Selfies look good on the V35 ThinQ, and it’s not just because of our beautiful subject. Exposure predictably isn’t as adept on this 8-MP shooter, but details looks good and beauty modes do a nice job of smoothing over imperfections. Portrait mode on the front-facer actually pulls of some decent results too, even without the use of a secondary camera. For the most part, the bokeh background keeps to itself without troubling the handsome subject, and a decent blur is achieved, even in tougher, more dynamic lighting situations.
Videos shot on the V35 ThinQ are well detailed and motion is generally well-mitigated – OIS and EIS make their presence known here, especially when zooming and moving slowly. Colors are slightly more punched-up than we’d like, but not to the point of being jarring to look at.
As is the case with photography, LG’s focused on delivering the user as much creative control as possible with the V35’s video capture. Offering manual controls for video recording is already a solid step above the rest, but Cine Video improves on this further. When recording in this mode, a suite of filters is available to add a pastiche to your footage. These include filters for a horror film effect (bleak and dreary), romantic (bright and punched up), black and white, and more. These can be fun to create with and add a playful or even professional-esque quality to your films.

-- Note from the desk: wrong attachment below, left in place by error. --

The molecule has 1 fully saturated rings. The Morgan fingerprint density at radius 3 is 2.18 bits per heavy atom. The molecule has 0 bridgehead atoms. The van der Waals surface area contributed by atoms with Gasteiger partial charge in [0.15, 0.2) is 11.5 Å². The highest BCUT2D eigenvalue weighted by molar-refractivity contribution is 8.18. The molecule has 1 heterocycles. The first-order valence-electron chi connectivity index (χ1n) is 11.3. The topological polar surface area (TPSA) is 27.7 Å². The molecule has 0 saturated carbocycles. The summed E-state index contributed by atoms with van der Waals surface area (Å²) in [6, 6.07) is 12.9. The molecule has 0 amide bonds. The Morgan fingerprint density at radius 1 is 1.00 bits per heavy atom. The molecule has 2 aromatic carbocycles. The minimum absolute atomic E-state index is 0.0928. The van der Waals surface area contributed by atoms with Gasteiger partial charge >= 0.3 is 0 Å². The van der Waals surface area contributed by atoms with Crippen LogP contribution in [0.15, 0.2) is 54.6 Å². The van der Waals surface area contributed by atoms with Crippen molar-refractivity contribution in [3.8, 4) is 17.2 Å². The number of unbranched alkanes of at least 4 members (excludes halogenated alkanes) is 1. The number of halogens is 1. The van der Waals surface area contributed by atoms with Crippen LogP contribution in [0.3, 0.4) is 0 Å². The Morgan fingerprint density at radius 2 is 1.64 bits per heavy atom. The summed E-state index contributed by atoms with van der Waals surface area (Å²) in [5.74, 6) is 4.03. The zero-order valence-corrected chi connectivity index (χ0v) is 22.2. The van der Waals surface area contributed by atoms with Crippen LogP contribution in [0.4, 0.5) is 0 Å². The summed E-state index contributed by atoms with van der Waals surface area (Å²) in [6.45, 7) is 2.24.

You also have LG’s Point and Zoom function, which bolsters this creativity by enabling users to tap on a part of the screen and initiate a zoom directly into the area which was tapped. You even have the ability to adjust the left and right balance of audio recording within the manual controls. These features work well, and Cine Effects combined with manual controls altogether make video capture a fun, intuitive, and creative process on this unit which is unparalleled in terms of its feature set.